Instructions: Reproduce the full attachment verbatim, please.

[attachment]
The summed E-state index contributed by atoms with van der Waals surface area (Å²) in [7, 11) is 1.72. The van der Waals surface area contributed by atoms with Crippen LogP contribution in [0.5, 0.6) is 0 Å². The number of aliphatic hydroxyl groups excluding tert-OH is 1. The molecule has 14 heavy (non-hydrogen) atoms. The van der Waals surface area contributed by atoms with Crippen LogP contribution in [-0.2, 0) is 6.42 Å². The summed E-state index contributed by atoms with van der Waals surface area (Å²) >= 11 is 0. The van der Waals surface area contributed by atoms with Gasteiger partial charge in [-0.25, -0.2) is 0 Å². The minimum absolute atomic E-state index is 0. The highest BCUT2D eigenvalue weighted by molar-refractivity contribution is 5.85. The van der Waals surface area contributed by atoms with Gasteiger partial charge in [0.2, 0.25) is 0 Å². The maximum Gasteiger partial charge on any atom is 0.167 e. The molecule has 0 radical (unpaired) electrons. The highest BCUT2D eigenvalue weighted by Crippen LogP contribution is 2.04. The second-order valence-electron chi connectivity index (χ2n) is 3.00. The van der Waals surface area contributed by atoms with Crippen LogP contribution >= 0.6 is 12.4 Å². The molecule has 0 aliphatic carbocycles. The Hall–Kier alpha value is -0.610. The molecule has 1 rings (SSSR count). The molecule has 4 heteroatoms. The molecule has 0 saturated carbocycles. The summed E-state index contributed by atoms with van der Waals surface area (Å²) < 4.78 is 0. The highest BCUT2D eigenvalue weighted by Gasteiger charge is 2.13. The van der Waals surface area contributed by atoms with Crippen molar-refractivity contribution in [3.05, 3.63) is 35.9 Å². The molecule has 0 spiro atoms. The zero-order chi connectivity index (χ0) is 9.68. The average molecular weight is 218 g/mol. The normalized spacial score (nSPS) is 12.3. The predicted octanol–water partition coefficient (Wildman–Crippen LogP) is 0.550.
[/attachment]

The summed E-state index contributed by atoms with van der Waals surface area (Å²) in [7, 11) is 1.72. The van der Waals surface area contributed by atoms with Crippen LogP contribution in [0.5, 0.6) is 0 Å². The number of aliphatic hydroxyl groups excluding tert-OH is 1. The molecule has 14 heavy (non-hydrogen) atoms. The van der Waals surface area contributed by atoms with Crippen LogP contribution in [-0.2, 0) is 6.42 Å². The summed E-state index contributed by atoms with van der Waals surface area (Å²) >= 11 is 0. The van der Waals surface area contributed by atoms with Gasteiger partial charge in [-0.25, -0.2) is 0 Å². The minimum absolute atomic E-state index is 0. The highest BCUT2D eigenvalue weighted by molar-refractivity contribution is 5.85. The van der Waals surface area contributed by atoms with Gasteiger partial charge in [0.2, 0.25) is 0 Å². The maximum Gasteiger partial charge on any atom is 0.167 e. The molecule has 0 radical (unpaired) electrons. The highest BCUT2D eigenvalue weighted by Crippen LogP contribution is 2.04. The second-order valence-electron chi connectivity index (χ2n) is 3.00. The van der Waals surface area contributed by atoms with Crippen LogP contribution >= 0.6 is 12.4 Å². The molecule has 0 aliphatic carbocycles. The Hall–Kier alpha value is -0.610. The molecule has 1 rings (SSSR count). The molecule has 4 heteroatoms. The molecule has 0 saturated carbocycles. The summed E-state index contributed by atoms with van der Waals surface area (Å²) < 4.78 is 0. The highest BCUT2D eigenvalue weighted by Gasteiger charge is 2.13. The van der Waals surface area contributed by atoms with Crippen molar-refractivity contribution in [3.05, 3.63) is 35.9 Å². The molecule has 0 spiro atoms. The zero-order chi connectivity index (χ0) is 9.68. The average molecular weight is 218 g/mol. The normalized spacial score (nSPS) is 12.3. The predicted octanol–water partition coefficient (Wildman–Crippen LogP) is 0.550.